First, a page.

Fen-Phen was one of the hottest diet drugs of the 1990s; unfortunately, it proved dreadfully unsafe. In the Encyclopedia of Pharmacology of Society, I offer a short overview of this weight loss therapy. I recount some of the more ghoulish aspects of the drug. I provide insight into the macabre nature of diet pills, much as I did with another frightening article called Trimming Down.

sage coverfenphencover

This textbook, which is about 2000 pages, will be a fantastic resource for all those people wondering about the role of drugs – including diet drugs – in everyday life. Honestly, the price of the book is blood-curdling, but it’s certainly worth the chills. It answers some crucial questions: How powerful is the drug modern industry? What’s it’s role in society, and how are we influenced by it? Who are the major players? And what does the future of drugs hold?

So, have a great Happy Halloween. Enjoy the candy and costumes. Me, I’m going to probably dole out some treats and watch the Princess Bride, as per household tradition. Remember, a book of Pharmacology and Society’s girth would be a great tool to take out all manner of goblins, ghouls, or rodents of unusual size (ROUS)!

Cheers! Enjoy your treats.

 

LSD is Back – And it’s Legit!

My colleague, mentor, and friend, Erika Dyck, is making waves on the airwaves. The topic is LSD, the focus of her excellent first book, Psychedelic Psychiatry: LSD From Clinic to Campus.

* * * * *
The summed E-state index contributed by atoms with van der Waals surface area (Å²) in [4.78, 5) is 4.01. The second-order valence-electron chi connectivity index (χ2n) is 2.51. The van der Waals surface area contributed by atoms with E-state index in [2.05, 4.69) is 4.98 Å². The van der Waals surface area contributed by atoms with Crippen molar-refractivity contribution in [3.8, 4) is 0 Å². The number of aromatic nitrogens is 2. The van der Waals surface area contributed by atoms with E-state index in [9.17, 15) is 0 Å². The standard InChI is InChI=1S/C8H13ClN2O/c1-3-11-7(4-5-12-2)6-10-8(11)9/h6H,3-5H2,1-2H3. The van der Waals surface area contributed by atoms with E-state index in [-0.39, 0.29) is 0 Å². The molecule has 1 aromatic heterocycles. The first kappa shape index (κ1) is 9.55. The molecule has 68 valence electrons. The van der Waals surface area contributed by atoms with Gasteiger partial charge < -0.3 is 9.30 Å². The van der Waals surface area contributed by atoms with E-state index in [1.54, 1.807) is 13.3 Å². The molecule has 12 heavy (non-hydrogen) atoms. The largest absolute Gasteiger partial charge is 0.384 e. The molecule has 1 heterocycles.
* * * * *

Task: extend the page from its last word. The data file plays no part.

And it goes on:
mushrooms-psychedelic-drugsmushroom-psychedelic-drugs

She recently was interviewed in the U.S., but even more recently she was interviewed by the CBC here at home.

The story can be found here: http://www.cbc.ca/radio/thecurrent/the-current-for-june-8-2014-1.3104270/scientists-push-to-renew-psychedelic-drug-research-for-psychiatry-1.310434

It’s an amazing thought that LSD has made something of a comeback in recent months and years. I wonder what the future holds for hallucinogenic drugs in medicine?

Cannabis Conundrum in Canada

I recently wrote on Canada’s changing medical marijuana laws for Alternet.org and a number of other sources. See below:

On June 11, the Supreme Court of Canada ruled that Canadians with a valid prescription could take medical marijuana in other forms besides just a dried form.

Dried Buds
Dried Buds

In short, the Supreme Court enlarged the definition of medical marijuana, meaning restrictions on extracts and derivatives are now gone and brownies, cookies, shakes are no longer illegal.

And the Canadian government wasn’t pleased.

Federal Health Minister Rona Ambrose scolded the Supreme Court and told the press she was “outraged” by the ruling.

“Let’s remember, there’s only one authority in Canada that has the authority and the expertise to make a drug into a medicine and that’s Health Canada,” she said during a press conference.

“Marijuana has never gone through the regulatory approval process at Health Canada, which of course, requires a rigorous safety review and clinical trials with scientific evidence.”